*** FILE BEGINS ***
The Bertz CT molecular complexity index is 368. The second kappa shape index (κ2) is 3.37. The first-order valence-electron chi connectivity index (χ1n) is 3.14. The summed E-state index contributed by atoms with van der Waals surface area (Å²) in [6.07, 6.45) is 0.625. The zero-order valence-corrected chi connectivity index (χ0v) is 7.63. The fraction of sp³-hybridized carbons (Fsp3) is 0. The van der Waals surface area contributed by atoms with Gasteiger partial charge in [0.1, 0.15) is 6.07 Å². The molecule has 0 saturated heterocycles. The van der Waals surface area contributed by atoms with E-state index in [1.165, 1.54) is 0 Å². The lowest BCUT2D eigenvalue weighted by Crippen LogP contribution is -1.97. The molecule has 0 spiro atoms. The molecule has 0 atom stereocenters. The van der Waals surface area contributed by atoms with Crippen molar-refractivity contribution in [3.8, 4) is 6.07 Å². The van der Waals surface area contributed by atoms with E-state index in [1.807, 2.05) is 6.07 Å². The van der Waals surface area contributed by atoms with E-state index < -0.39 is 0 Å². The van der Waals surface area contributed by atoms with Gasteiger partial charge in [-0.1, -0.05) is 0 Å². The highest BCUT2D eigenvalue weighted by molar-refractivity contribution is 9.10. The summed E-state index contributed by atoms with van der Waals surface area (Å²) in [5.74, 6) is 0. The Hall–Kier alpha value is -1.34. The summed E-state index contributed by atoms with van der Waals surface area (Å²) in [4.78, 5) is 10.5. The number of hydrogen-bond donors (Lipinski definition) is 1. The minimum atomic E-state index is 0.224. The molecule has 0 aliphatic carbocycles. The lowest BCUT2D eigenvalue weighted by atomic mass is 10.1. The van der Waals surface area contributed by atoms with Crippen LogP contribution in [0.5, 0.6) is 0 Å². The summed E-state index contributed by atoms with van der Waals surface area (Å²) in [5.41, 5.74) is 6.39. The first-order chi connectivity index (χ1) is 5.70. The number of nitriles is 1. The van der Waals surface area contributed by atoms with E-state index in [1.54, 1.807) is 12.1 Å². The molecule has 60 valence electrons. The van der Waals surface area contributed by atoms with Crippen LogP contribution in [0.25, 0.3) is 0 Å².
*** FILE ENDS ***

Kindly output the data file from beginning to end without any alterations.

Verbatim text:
The Bertz CT molecular complexity index is 368. The second kappa shape index (κ2) is 3.37. The first-order valence-electron chi connectivity index (χ1n) is 3.14. The summed E-state index contributed by atoms with van der Waals surface area (Å²) in [6.07, 6.45) is 0.625. The zero-order valence-corrected chi connectivity index (χ0v) is 7.63. The fraction of sp³-hybridized carbons (Fsp3) is 0. The van der Waals surface area contributed by atoms with Gasteiger partial charge in [0.1, 0.15) is 6.07 Å². The molecule has 0 saturated heterocycles. The van der Waals surface area contributed by atoms with E-state index in [1.165, 1.54) is 0 Å². The lowest BCUT2D eigenvalue weighted by Crippen LogP contribution is -1.97. The molecule has 0 spiro atoms. The molecule has 0 atom stereocenters. The van der Waals surface area contributed by atoms with Crippen molar-refractivity contribution in [3.8, 4) is 6.07 Å². The van der Waals surface area contributed by atoms with E-state index in [1.807, 2.05) is 6.07 Å². The van der Waals surface area contributed by atoms with E-state index < -0.39 is 0 Å². The van der Waals surface area contributed by atoms with Gasteiger partial charge in [-0.1, -0.05) is 0 Å². The highest BCUT2D eigenvalue weighted by molar-refractivity contribution is 9.10. The summed E-state index contributed by atoms with van der Waals surface area (Å²) in [5.74, 6) is 0. The Hall–Kier alpha value is -1.34. The summed E-state index contributed by atoms with van der Waals surface area (Å²) in [4.78, 5) is 10.5. The number of hydrogen-bond donors (Lipinski definition) is 1. The minimum atomic E-state index is 0.224. The molecule has 0 aliphatic carbocycles. The lowest BCUT2D eigenvalue weighted by atomic mass is 10.1. The van der Waals surface area contributed by atoms with Crippen LogP contribution in [0.5, 0.6) is 0 Å². The summed E-state index contributed by atoms with van der Waals surface area (Å²) in [5.41, 5.74) is 6.39. The first-order chi connectivity index (χ1) is 5.70. The number of nitriles is 1. The van der Waals surface area contributed by atoms with E-state index in [1.54, 1.807) is 12.1 Å². The molecule has 60 valence electrons. The van der Waals surface area contributed by atoms with Crippen LogP contribution in [0.25, 0.3) is 0 Å².